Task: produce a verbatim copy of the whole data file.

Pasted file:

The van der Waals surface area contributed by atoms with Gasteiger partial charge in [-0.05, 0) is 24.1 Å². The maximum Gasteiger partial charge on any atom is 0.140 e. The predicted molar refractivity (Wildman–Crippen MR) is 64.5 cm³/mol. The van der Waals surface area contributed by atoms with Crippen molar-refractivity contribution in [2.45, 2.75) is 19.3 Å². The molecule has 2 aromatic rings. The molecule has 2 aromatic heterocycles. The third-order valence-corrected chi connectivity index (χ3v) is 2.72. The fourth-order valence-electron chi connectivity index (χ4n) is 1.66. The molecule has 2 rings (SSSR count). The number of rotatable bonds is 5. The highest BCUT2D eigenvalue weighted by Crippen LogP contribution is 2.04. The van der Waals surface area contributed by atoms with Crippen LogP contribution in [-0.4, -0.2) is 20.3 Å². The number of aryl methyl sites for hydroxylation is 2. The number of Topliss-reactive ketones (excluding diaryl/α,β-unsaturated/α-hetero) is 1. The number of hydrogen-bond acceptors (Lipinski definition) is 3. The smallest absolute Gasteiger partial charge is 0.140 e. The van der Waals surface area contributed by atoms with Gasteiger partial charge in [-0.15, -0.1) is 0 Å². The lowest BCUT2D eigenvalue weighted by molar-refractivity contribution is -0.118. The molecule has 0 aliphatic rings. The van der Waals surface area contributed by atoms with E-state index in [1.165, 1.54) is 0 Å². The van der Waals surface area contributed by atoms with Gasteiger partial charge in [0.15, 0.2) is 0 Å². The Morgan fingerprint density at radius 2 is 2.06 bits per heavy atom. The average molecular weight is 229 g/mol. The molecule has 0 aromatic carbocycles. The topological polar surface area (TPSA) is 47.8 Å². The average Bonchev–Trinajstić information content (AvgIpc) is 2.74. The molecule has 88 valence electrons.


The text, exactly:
The van der Waals surface area contributed by atoms with Gasteiger partial charge in [-0.05, 0) is 24.1 Å². The maximum Gasteiger partial charge on any atom is 0.140 e. The predicted molar refractivity (Wildman–Crippen MR) is 64.5 cm³/mol. The van der Waals surface area contributed by atoms with Crippen molar-refractivity contribution in [2.45, 2.75) is 19.3 Å². The molecule has 2 aromatic rings. The molecule has 2 aromatic heterocycles. The third-order valence-corrected chi connectivity index (χ3v) is 2.72. The fourth-order valence-electron chi connectivity index (χ4n) is 1.66. The molecule has 2 rings (SSSR count). The number of rotatable bonds is 5. The highest BCUT2D eigenvalue weighted by Crippen LogP contribution is 2.04. The van der Waals surface area contributed by atoms with Crippen LogP contribution in [-0.4, -0.2) is 20.3 Å². The number of aryl methyl sites for hydroxylation is 2. The number of Topliss-reactive ketones (excluding diaryl/α,β-unsaturated/α-hetero) is 1. The number of hydrogen-bond acceptors (Lipinski definition) is 3. The smallest absolute Gasteiger partial charge is 0.140 e. The van der Waals surface area contributed by atoms with Gasteiger partial charge in [-0.15, -0.1) is 0 Å². The lowest BCUT2D eigenvalue weighted by molar-refractivity contribution is -0.118. The molecule has 0 aliphatic rings. The van der Waals surface area contributed by atoms with E-state index in [1.165, 1.54) is 0 Å². The van der Waals surface area contributed by atoms with Gasteiger partial charge in [0.15, 0.2) is 0 Å². The Morgan fingerprint density at radius 2 is 2.06 bits per heavy atom. The average molecular weight is 229 g/mol. The molecule has 0 aromatic carbocycles. The topological polar surface area (TPSA) is 47.8 Å². The average Bonchev–Trinajstić information content (AvgIpc) is 2.74. The molecule has 88 valence electrons.